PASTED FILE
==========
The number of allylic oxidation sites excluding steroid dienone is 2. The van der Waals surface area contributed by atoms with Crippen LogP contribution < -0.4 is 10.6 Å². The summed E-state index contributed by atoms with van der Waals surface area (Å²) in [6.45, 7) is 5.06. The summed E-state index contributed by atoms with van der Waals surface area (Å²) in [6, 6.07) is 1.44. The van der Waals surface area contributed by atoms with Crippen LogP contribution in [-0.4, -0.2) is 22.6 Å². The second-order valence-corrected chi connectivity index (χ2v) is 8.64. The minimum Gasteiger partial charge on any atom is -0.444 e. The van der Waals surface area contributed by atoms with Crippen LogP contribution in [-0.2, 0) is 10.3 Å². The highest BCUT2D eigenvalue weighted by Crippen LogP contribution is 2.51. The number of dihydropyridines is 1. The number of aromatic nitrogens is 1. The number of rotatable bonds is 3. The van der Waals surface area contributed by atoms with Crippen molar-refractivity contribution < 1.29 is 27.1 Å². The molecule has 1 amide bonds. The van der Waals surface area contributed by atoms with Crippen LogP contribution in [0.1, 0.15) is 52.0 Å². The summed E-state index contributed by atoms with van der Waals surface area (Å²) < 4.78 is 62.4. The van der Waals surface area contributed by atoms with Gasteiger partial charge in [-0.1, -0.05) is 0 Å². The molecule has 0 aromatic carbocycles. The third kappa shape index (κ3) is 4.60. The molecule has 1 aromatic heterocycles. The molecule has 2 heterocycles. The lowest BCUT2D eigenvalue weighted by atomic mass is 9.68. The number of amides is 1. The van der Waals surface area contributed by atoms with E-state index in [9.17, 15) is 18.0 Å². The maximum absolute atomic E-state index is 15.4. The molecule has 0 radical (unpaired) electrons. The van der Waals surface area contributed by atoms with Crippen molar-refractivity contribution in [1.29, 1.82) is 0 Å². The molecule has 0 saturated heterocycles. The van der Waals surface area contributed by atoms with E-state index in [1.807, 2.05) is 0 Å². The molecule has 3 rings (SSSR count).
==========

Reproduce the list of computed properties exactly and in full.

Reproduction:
The number of allylic oxidation sites excluding steroid dienone is 2. The van der Waals surface area contributed by atoms with Crippen LogP contribution < -0.4 is 10.6 Å². The summed E-state index contributed by atoms with van der Waals surface area (Å²) in [6.45, 7) is 5.06. The summed E-state index contributed by atoms with van der Waals surface area (Å²) in [6, 6.07) is 1.44. The van der Waals surface area contributed by atoms with Crippen LogP contribution in [-0.4, -0.2) is 22.6 Å². The second-order valence-corrected chi connectivity index (χ2v) is 8.64. The minimum Gasteiger partial charge on any atom is -0.444 e. The van der Waals surface area contributed by atoms with Crippen LogP contribution in [-0.2, 0) is 10.3 Å². The highest BCUT2D eigenvalue weighted by Crippen LogP contribution is 2.51. The number of dihydropyridines is 1. The number of aromatic nitrogens is 1. The number of rotatable bonds is 3. The van der Waals surface area contributed by atoms with Crippen molar-refractivity contribution < 1.29 is 27.1 Å². The molecule has 1 amide bonds. The van der Waals surface area contributed by atoms with Crippen LogP contribution in [0.1, 0.15) is 52.0 Å². The summed E-state index contributed by atoms with van der Waals surface area (Å²) < 4.78 is 62.4. The van der Waals surface area contributed by atoms with Gasteiger partial charge in [-0.1, -0.05) is 0 Å². The molecule has 0 aromatic carbocycles. The third kappa shape index (κ3) is 4.60. The molecule has 1 aromatic heterocycles. The molecule has 2 heterocycles. The lowest BCUT2D eigenvalue weighted by atomic mass is 9.68. The number of amides is 1. The van der Waals surface area contributed by atoms with E-state index in [9.17, 15) is 18.0 Å². The maximum absolute atomic E-state index is 15.4. The molecule has 0 radical (unpaired) electrons. The van der Waals surface area contributed by atoms with Crippen molar-refractivity contribution in [1.29, 1.82) is 0 Å². The molecule has 0 saturated heterocycles. The van der Waals surface area contributed by atoms with E-state index in [1.807, 2.05) is 0 Å². The molecule has 3 rings (SSSR count).